|System: Wii, PS2, PSP, DS||Review Rating Legend|
|Dev: Halfbrick Games||1.0 - 1.9 = Avoid||4.0 - 4.4 = Great|
|Pub: THQ||2.0 - 2.4 = Poor||4.5 - 4.9 = Must Buy|
|Release: Oct. 20, 2009||2.5 - 2.9 = Average||5.0 = The Best|
|Players: 1-4||3.0 - 3.4 = Fair|
|ESRB Rating: Everyone 10+||3.5 - 3.9 = Good|
Two Months Disappoints
by Caleb Newby
While Marvel Ultimate Alliance 2 was grabbing the headlines this past month, another Marvel-themed franchise has rolled onto store shelves largely unnoticed. Marvel Super Hero Squad, inspired by the television show of the same name, takes a different approach to the more familiar Ultimate Alliance series.
Where Ultimate Alliance could be considered more of a serious game and take on the famous world of (sometimes) spandex clad do-gooders, Super Hero Squad on the Nintendo DS instead focuses on a much more simplistic and kid-friendly gameplay experience. Its critical to know this going in; if thats what youre looking for, you may enjoy Super Hero Squad. If youre looking for something with depth and polish, turn around now this game is definitely not for you.
As in many games, the first thing you notice at startup is the menu select screen. Normally youd be hard-pressed to find anything there to sway opinion of the game youre about to play. Not so here. The menus look like they were done by programmers as placeholders during the development stage and never were replaced they are as barebones in appearance as possible with zero flair Chotchkies Stan would not be impressed. If you think that such a barebones menu interface could be indicative of the rest of the game, you would be correct.
Story mode pits you in the role of a Marvel hero or villain trying to succeed in a mission, generally a mission involving a Fractal crystal that everyone wants to get their hands on. If I seem to be glossing over the particulars of the games story its because the game never made an effort to make it a priority. There are several cutscenes that pop up in the middle of, and between, missions. I suspect they were also used to set the narrative for a plot, but all I was able to pick up was that everyone wanted those elusive crystals. I spent the rest of the cutscenes bewildered at the art and dialogue; something about The Hulk being given a chocolate chessboard from Iron Man as a reward for destroying a flying ship.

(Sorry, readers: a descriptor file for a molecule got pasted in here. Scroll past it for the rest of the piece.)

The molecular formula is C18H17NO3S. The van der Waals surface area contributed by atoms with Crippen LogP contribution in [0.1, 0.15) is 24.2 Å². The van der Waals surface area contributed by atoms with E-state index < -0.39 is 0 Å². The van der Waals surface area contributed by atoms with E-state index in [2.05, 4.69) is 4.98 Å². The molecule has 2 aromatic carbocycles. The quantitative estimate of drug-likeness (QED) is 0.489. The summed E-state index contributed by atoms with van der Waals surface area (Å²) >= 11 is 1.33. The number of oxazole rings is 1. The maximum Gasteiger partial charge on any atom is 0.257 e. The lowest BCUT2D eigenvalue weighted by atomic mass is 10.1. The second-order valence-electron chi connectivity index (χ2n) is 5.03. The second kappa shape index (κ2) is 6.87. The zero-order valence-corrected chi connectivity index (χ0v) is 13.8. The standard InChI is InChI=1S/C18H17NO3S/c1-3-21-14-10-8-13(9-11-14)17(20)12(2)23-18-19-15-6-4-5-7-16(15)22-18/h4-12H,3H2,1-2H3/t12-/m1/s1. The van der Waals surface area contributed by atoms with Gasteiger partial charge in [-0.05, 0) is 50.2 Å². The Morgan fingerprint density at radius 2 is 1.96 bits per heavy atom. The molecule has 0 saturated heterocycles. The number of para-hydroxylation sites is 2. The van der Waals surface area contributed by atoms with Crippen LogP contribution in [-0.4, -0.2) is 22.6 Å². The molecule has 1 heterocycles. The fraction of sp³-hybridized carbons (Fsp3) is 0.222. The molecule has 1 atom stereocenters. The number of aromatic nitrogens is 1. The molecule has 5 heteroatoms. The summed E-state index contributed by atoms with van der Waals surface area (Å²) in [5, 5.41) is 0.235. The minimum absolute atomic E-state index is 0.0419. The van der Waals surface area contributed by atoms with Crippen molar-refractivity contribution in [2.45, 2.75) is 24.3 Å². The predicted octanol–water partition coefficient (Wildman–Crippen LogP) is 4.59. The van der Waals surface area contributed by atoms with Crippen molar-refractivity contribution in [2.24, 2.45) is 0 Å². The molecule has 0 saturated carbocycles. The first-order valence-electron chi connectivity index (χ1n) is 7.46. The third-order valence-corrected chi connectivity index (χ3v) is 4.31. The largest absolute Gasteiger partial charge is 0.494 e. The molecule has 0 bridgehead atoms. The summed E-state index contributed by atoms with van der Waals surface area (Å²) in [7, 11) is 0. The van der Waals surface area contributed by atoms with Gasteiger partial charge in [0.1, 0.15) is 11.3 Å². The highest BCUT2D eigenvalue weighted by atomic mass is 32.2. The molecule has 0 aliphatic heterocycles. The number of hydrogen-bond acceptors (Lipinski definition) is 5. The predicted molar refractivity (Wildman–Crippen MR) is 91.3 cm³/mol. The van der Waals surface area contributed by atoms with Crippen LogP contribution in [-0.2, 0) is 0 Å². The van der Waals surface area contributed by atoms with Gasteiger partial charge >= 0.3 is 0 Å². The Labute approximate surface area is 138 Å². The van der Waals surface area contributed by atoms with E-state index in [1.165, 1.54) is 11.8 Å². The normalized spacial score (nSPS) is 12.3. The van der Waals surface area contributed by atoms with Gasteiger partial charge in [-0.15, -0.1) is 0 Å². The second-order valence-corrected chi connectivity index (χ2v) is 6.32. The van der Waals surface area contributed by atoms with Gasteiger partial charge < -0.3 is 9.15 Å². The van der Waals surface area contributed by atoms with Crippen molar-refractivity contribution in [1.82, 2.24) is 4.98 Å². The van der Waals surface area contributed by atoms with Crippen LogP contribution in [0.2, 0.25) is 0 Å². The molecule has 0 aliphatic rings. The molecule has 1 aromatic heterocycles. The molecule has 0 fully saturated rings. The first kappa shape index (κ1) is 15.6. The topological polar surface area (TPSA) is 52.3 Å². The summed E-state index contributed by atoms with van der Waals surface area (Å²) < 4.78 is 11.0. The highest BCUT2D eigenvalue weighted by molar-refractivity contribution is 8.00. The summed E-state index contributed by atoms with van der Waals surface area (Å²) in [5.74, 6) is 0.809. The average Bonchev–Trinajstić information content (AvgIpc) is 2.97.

The graphics are reflective of the television show, erring towards accessibility for a younger audience with disproportionally cartoony characters. The cutscene art is particularly simple and kitschy. In-game graphics dont offer much either. There are a very limited number of enemy types and environments. Once youve seen one plywood box that needs to be smashed, youve seen them all.
Music is nothing special and, unfortunately, is more on the annoying than passable background music side of things. Special effects consist of some crunches and explosions; not surprising when thats pretty much all the gameplay calls for. Voice acting is virtually nonexistent, but that has as much to do with the DS platform as anything else. Its safe to say people wont be purchasing this due to its place as a modern-day, technical audio masterpiece.
Controls are extremely simple. The game takes place on the upper screen, while the lower touch screen is reserved for two huge buttons that unleash your Super Attack and Super Defend abilities. Movement is entirely tied to the D-pad. The face buttons control jumping, regular attacks, charge attacks, and grabs while the top buttons block. Some characters are able to double jump while others can fly or float for a limited time. During the course of the game the super attack meter will go up and let you unleash character-specific Super Attacks, which are quite fun, or temporary immunity with a Super Defend, which is much less fun. And thats all there is to it; it is a very simple control scheme.